The newly formed unity government was created to advance the main issues facing Israel today, including a "responsible peace process," Prime Minister Benjamin Netanyahu said in a joint press conference with Kadima head Shaul Mofaz on Tuesday, while the leader of Israel's Labor Party Shelly Yacimovich - thought likely to be become leader of the opposition - slammed the pair's pronouncements in her own press conference later on Tuesday.
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Earlier on Tuesday, Netanyahu and Mofaz reached a surprise agreement to form a national unity government, a decision which came as the Knesset was preparing to disperse for early elections, which were expected to be scheduled for September 4.
Netanyahu told reporters on Tuesday that the new unity government will bring stability to Israel.
"The State of Israel needs stability," he said. "From the very beginning I wanted to continue to [the original date of the] elections, and when I saw that that stability was being undone I went for [early] elections," Netanyahu said, adding he "jumped at the opportunity" to create the "widest government in Israel's history."
Netanyahu also spoke of those criticizing the deal, saying that "up until a few days ago, I was told that I wanted elections in order to escape the budget, the Tal Law, and the toughest questions facing Israel."
"And here were are together, Shaul and I and the rest of the coalition, saying we're pulling together for four main issues: to pass a fair and equal replacement of the Tal Law; to pass a responsible budget; to change the system of governance; and, lastly, to try and promote a responsible peace process."
Also speaking at the conference, Mofaz said that there were "times in the life of a nation in which it is required to take significant decisions. There are moments in a leader's life in which he has to take decisions that have a personal significance."
"The time has come to change the agenda. This is a move of unity which is important to Israel's future. A coalition of 94 MKs could better deal with the challenges Israel's future holds," Mofaz added, saying: "We're here to join hands, and face the challenges, and they are not easy."
The Kadima chief said that Israel had to choose its path, adding that the foremost issues the country faced have "a solid majority in this Knesset. There's a clear majority in Israel for creating an equation of [military or civil] service for all."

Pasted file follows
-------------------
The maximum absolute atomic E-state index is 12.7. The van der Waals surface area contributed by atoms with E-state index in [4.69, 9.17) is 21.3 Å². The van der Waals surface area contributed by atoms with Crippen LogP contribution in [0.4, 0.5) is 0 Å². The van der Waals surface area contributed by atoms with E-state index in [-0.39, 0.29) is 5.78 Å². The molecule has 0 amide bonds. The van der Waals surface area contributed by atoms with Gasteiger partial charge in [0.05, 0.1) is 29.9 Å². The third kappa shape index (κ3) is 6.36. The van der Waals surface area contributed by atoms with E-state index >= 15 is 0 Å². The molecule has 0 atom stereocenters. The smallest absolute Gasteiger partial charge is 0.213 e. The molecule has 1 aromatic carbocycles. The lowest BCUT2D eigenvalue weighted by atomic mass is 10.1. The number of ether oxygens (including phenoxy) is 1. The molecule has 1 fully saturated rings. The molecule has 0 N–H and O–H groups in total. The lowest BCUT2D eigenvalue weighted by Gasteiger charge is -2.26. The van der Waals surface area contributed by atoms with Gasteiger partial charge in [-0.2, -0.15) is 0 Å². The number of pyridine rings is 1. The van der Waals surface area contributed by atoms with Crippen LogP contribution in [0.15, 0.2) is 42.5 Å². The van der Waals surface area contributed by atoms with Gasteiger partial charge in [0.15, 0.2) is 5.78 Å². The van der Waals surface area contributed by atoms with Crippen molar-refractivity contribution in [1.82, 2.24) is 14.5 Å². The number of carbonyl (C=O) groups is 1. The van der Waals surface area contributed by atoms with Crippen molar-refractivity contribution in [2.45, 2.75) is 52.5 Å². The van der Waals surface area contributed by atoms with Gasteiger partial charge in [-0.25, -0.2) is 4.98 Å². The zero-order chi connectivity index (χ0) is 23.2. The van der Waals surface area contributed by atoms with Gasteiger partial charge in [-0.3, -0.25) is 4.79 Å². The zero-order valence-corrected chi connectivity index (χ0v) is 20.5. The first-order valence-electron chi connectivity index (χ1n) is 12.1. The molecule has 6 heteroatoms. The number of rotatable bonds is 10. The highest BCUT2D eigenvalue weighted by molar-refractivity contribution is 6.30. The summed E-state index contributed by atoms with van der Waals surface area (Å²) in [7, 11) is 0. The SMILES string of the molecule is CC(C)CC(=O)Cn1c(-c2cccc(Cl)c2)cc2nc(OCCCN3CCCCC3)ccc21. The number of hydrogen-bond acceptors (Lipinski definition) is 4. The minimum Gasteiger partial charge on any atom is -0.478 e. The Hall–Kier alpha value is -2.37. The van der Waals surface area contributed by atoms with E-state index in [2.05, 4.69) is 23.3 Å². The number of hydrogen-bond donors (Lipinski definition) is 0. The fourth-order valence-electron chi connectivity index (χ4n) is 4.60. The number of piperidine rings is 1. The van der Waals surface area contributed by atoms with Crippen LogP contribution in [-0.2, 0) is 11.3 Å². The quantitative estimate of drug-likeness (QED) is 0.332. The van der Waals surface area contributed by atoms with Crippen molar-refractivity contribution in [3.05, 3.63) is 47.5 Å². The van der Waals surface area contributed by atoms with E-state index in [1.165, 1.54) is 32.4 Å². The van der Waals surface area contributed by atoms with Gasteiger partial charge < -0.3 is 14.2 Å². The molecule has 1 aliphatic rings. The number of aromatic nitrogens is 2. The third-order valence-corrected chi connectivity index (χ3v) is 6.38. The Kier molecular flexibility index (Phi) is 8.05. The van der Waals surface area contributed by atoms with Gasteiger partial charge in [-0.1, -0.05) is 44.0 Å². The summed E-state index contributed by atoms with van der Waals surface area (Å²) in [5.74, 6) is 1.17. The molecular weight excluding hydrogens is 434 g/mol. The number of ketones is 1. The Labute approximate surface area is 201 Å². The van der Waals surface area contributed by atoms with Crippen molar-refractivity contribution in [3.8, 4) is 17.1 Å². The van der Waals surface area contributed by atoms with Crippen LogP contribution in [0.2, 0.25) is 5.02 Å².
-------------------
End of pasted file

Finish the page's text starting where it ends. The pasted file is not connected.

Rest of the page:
"We will bring a new system of government from the 19th Knesset onwards, and that achievement itself is enough. The change could affect the entire Israeli way of life," he added.
Under the agreement reached earlier on Tuesday, Kadima will join Netanyahu's government and commit to supporting its policies through the end of its term in late 2013. Mofaz is expected to be appointed deputy prime minister, as well as minister without portfolio.
At the press conference, Netanyahu told reporters that the decision to form a unity government was made after early elections were announced.
Leader of the Israel Labor Party Shelly Yacimovich responded to Netanyahu and Mofaz's statements in a press conference later on Tuesday, asking, "Does anyone believe a word that came of Mofaz's mouth at the press conference?," and saying that the tone in which they addressed reporters was "masculine and sure of itself."
She called the formation of the unity government "the most ridiculous zizag in the history of Israeli politics," abd criticized Kadima as leader of the opposition. "Kadima has been a farcical opposition during this entire administration," she said.
Addressing earlier promises Mofaz had made to lead social protests in Israel, she said, "Where would he lead it from? Netanyahu's office? There is no limit to the dissonance between what he said and reality."
Tuesday's surprising move shocked Israeli politics, unleashing harsh criticism from opposition members, and praise from members of the Likud-led governing coalition.
President Shimon Peres praised the move and said that "a national unity government is good for the people in Israel." A unity government will help Israel deal with the challenges it faces, he added.
Former leader of the opposition Tzipi Livni came out in criticism of the move on her Facebook page. "This morning I want say one sentence to each and every one of you. I know exactly what you feel right now after what happened last night – but remember that there is also another kind of politics, and it will win," she wrote.
Israel Labor Party leader Shelly Yacimovich slammed the maneuver as "an alliance of cowards," and the most ridiculous zig-zag in Israel's political history, which no one will ever forget.
She also said that the move represented the end of Kadima, and, as such, a unique opportunity for the Israeli Labor Party to lead the opposition.